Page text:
EKOS: Deadlock picked? (35.1/29.9/16.5/9.0/38.9)

So, based on these results, as well as the numbers we’ve seen from a few other pollsters whose names do not begin with the letter I,  it looks like we’ve got ourselves a five point gap between the two leading contenders (insert wounded grumbling from already tender NDP supporters here):

Conservatives: 35.1 (+0.9)
Liberals: 29.9 (-0.9)
NDP: 16.5 (+1.8)
Green: 9.0 (-1.1)
Bloc Quebecois: 38.9 (-0.9)
Undecided/Ineligible: 13.3 (-1.6)

I’ll put up the regionals once I’ve had time to plow through the data tables, but really, the numbers haven’t shifted all that much. Which is kind of surprising, actually, considering all the sound and fury emanating from all sides that marked The Return of Parliament (But For How Long?), not to mention the public uprising that was allegedly brewing over The Election Nobody Wants (And May, As It Turns Out, Have Been Staved Off For The Moment) and, of course,  the dark rumblings over The Anti-Democratic Coalition They Want Even Less (Or So We Are Constantly Informed). Is anyone out there still paying attention, or have y’all (well, not y’all, of course) just given up?

Anyway, once again, the bonus questions provide the most scope for speculation and analysis, at least as far as ITQ is concerned.

First, there’s the always fascinating question of what eventual electoral outcome respondents feel would be “best”:

Liberal minority: 14.0
Liberal majority: 25.4

Conservative minority: 8.1
Conservative majority: 27.8

That works out to 39.4% in favour of some sort of Liberal government, compared  to 35.9% for a Conservative configuration; it’s interesting that, despite the conventional wisdom that Canadians — even non-Conservative-supporting Canadians — are reasonably comfortable with the current setup, a Conservative minority is actually the least favoured option of the four. Meanwhile, at 24.7%, “none of the above” is a close third. Hey, Canadians: remind ITQ why it is that y’all don’t want an election? Because honestly, you really don’t seem all that thrilled by the status quo, and she’s starting to suspect that, when posed that particular question by pollsters, your short, sharp “no” in response may be at least a little bit Pavlovian.

The breakdown by party leaning is even more of a brow-furrower: Although 77.1 percent of Conservative leaners want to see Stephen Harper get that majority — compared to just 65.7% of Liberals who say the same about their party — outside the CPC column, support for any sort of Conservative government — minority or majority — is in the single digits.The Liberals, on the other hand, get what is likely a somewhat grudging nod of approval from between 30 to 35 percent of those who plan to vote for one of the other three parties, and are even a teensy weensy bit ahead of the Conservatives with the undecided.

Of course, since 56% of those same undecideds went with “none of the above”, who really knows what they imagine when asked to envision the best possible House of Commons?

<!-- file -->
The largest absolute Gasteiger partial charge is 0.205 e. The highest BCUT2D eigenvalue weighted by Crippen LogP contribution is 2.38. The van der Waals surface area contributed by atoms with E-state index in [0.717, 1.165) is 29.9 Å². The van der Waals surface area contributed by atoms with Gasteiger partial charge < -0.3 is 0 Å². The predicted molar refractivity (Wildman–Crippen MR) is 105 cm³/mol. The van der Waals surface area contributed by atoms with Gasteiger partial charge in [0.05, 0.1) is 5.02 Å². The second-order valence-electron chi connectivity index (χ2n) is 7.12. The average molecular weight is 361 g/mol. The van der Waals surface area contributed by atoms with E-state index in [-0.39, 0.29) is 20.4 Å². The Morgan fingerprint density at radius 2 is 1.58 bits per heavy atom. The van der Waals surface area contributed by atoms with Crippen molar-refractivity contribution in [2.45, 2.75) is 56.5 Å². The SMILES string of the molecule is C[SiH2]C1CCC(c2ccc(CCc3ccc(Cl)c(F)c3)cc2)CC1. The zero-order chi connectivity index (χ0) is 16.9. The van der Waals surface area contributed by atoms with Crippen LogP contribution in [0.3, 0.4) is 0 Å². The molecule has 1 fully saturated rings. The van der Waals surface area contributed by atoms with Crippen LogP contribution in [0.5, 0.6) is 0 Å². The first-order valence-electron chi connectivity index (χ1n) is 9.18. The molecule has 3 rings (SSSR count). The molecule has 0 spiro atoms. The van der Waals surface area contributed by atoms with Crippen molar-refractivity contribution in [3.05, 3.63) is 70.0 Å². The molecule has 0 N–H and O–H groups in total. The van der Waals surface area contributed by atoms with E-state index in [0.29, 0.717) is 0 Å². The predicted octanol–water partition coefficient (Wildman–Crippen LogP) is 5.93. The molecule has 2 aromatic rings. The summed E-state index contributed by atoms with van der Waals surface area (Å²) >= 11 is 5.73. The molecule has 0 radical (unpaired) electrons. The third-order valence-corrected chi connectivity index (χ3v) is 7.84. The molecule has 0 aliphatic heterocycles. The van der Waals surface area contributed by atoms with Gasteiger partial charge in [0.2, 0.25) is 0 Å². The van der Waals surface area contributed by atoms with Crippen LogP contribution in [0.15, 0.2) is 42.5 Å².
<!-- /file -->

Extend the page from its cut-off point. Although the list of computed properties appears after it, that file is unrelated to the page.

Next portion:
Finally, it turns out that it’s not the leader or the local candidate that has the most influence over how Canadians may eventually cast their respective ballots: It’s the party platform. I know, apparently, we’re a nation of policy wonks: 42% of respondents say it’s the “most important factor”, compared to 22.3% who choose based on the leader, 16.9% who, bless their anachronistic little souls, vote for the local candidate, and finally, the cards-close-to-their-chest-keeping 18.7% who went with none of the above.

Those numbers are consistent across party lines, by the way; the undecideds, however, are markedly less likely to take the leader into consideration.  Oh, undecideds. You really are the strangest and most charmed flavour of quark.

Anyway, that’s enough thread fodder for the moment, I think — I’ll update this post when I figure out the regional breakdowns, but feel free to go all armchair pollingologist in the comments in the meantime.

UPDATE: Look! Regionals!

British Columbia (MoE 5.57)
Conservatives: 36.0 (+1.1)
NDP: 26.7 (+5.8)
Liberals: 25.0 (-6.3)
Green: 12.3 (-0.6)

Alberta (MoE 6.27)
Conservatives: 60.1 (+3.3)
Liberals: 18.6 (+0.2)
NDP: 11.4 (-3.4)
Green: 9.9 (-0.1)

Saskatchewan/Manitoba (MoE 6.98)
Conservatives: 43.9 (-5.5)
Liberals: 26.6 (+0.7)
NDP: 20.1 (+3.9)
Green: 9.4 (+0.7)

Ontario (MoE 3.03)
Conservatives: 40.1 (+1.7)
Liberals: 35.5 (-1.0)
NDP: 15.4  (+1.7)
Green: 9.0 (-2.4)

Quebec (MoE 3.74)
Bloc Quebecois: 38.9 (-0.9)
Liberals: 27.1 (-0.6)
Conservatives: 16.0 (+0.5)
NDP: 10.5 (+0.7)
Green: 7.6 (-0.6)

Atlantic (MoE 6.61)
Liberals: 37.5 (+5.3)
Conservatives: 28.7 (-2.3)
NDP: 28.2 (+1.7)
Green: 5.5 (-4.9)

As above, so below: No major shifts, really — at least, nothing that isn’t well inside the margin of error. Liberals are sliding in British Columbia, but have regained the lead in Atlantic Canada, and the Conservatives are down in Saskitoba for some reason. (Any idea, prairie-dwellers?)

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